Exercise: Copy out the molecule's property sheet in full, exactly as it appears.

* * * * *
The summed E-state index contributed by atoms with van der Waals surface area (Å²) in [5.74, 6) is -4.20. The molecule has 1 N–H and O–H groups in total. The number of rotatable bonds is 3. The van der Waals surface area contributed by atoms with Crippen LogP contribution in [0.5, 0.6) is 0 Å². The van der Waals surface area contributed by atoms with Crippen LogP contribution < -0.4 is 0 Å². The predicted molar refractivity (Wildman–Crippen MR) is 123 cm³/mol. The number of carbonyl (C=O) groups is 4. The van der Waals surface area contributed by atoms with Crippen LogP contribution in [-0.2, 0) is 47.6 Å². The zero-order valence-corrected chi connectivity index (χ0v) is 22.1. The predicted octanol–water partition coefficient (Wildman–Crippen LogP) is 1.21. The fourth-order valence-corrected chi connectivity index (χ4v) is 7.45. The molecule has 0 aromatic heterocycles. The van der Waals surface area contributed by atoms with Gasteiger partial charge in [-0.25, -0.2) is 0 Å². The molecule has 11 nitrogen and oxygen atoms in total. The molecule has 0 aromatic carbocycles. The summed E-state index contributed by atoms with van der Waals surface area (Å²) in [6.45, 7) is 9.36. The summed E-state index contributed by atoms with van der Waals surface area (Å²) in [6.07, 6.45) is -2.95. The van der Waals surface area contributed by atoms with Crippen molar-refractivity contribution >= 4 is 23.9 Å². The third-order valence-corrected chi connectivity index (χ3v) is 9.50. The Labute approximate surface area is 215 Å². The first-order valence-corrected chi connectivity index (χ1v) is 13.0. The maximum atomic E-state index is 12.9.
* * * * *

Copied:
The summed E-state index contributed by atoms with van der Waals surface area (Å²) in [5.74, 6) is -4.20. The molecule has 1 N–H and O–H groups in total. The number of rotatable bonds is 3. The van der Waals surface area contributed by atoms with Crippen LogP contribution in [0.5, 0.6) is 0 Å². The van der Waals surface area contributed by atoms with Crippen LogP contribution < -0.4 is 0 Å². The predicted molar refractivity (Wildman–Crippen MR) is 123 cm³/mol. The number of carbonyl (C=O) groups is 4. The van der Waals surface area contributed by atoms with Crippen LogP contribution in [-0.2, 0) is 47.6 Å². The zero-order valence-corrected chi connectivity index (χ0v) is 22.1. The predicted octanol–water partition coefficient (Wildman–Crippen LogP) is 1.21. The fourth-order valence-corrected chi connectivity index (χ4v) is 7.45. The molecule has 0 aromatic heterocycles. The van der Waals surface area contributed by atoms with Gasteiger partial charge in [-0.25, -0.2) is 0 Å². The molecule has 11 nitrogen and oxygen atoms in total. The molecule has 0 aromatic carbocycles. The summed E-state index contributed by atoms with van der Waals surface area (Å²) in [6.45, 7) is 9.36. The summed E-state index contributed by atoms with van der Waals surface area (Å²) in [6.07, 6.45) is -2.95. The van der Waals surface area contributed by atoms with Crippen molar-refractivity contribution >= 4 is 23.9 Å². The third-order valence-corrected chi connectivity index (χ3v) is 9.50. The Labute approximate surface area is 215 Å². The first-order valence-corrected chi connectivity index (χ1v) is 13.0. The maximum atomic E-state index is 12.9.